What Causes Obstructive and Central Sleep Apnea?

Sleep apnea is a sleep disorder that impairs your breathing either due to relaxation of throat muscles or failed signal transmission to the brain. Most people with sleep apnea snore during their sleep, but snoring doesn’t always mean you have this disorder. If you have sleep apnea, you may feel tired in the morning, even after a whole night of sleep. It is important to see Dr. Matthew W. Shawl if you think you have sleep apnea, to prevent heart problems. The following are the different types of sleep apnea, including their symptoms and causes.

Obstructive sleep apnea

Obstructive sleep apnea occurs when the muscles supporting the soft palate, tonsils, and uvula relax. These muscles are located at the back of your throat, and when they relax, your airways narrow or close as you breathe. When these muscles obstruct your breathing, the oxygen level in your blood decreases as the carbon dioxide levels increase. Your brain senses this and briefly rouses you from sleep to reopen your airways. You can hardly remember these episodes of awakening since they are usually so brief. As you awaken to reopen your airways, you might choke, snort, or gasp. The pattern can repeatedly occur up to 30 times or more per hour, limiting your ability to get quality sleep.

Central sleep apnea

Unlike obstructive sleep apnea, which occurs when your throat muscles relax, central sleep apnea occurs when your brain doesn’t transmit signals to your breathing muscles. As a result, your body makes no effort to breathe, causing you to awaken with shortness of breath. If you have central sleep apnea, you may have challenges falling or staying asleep.

What are the symptoms of sleep apnea?

The signs and symptoms of the two types of sleep apnea usually overlap, making it difficult to determine the kind of disorder you may have. However, there are common signs and symptoms of obstructive sleep apnea and central sleep apnea that include:

  • Dry mouth, especially in the morning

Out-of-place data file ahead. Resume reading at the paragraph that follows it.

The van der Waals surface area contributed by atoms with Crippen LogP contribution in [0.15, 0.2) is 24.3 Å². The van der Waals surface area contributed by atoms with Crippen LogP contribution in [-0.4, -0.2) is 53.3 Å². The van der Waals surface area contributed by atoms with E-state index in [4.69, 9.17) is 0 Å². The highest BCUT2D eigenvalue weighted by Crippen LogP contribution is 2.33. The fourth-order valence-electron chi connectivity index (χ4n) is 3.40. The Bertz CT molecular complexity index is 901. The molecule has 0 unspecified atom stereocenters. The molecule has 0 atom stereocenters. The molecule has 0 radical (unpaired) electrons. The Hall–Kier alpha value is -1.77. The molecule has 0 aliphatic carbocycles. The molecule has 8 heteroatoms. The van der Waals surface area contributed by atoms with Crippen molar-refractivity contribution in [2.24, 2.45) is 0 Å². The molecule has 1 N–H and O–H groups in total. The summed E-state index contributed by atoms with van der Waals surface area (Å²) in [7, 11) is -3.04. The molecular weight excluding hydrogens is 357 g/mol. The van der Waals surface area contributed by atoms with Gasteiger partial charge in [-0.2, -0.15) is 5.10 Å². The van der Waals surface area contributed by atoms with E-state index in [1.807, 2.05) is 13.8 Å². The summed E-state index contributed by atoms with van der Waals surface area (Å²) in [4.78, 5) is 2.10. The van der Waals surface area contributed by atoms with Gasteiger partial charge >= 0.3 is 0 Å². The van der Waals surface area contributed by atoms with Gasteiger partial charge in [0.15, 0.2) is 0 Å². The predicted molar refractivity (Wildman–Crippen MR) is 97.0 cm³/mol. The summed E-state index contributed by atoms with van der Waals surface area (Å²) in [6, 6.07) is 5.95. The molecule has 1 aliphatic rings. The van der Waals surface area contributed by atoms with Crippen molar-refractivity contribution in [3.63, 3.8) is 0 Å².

• Loud snoring
  • Morning headache
  • Shortness of breath or gasping for air during sleep
  • Episodes of stopped breathing. You may not notice this – another person would report.
  • Irritability
  • Feeling excessively sleepy during the day
  • Difficulty concentrating

Risk factors for sleep apnea

The risk factors for sleep apnea can affect anyone, including children. However, certain factors predispose you to this sleep disorder. Examples include:

  • Obesity. Excess body weight significantly increases your risk for sleep apnea. Most obese individuals have fat deposits around the upper airways, obstructing breathing. Your doctor may recommend that you lose excess pounds to reduce your risk of sleep apnea and other health conditions such as type 2 diabetes and high blood pressure.
  • Smoking. People who smoke are three times more likely to have sleep apnea than those who don’t. Smoking causes inflammation and fluid retention in your upper airway, partially obstructing breathing.

Other risk factors for sleep apnea include old age, nasal congestion, family history, and medical conditions such as congestive heart failure and hypertension.

If you have signs and symptoms such as loud snoring and daytime drowsiness, consider seeing your doctor at Matthew W. Shawl, MD, to determine if you have sleep apnea.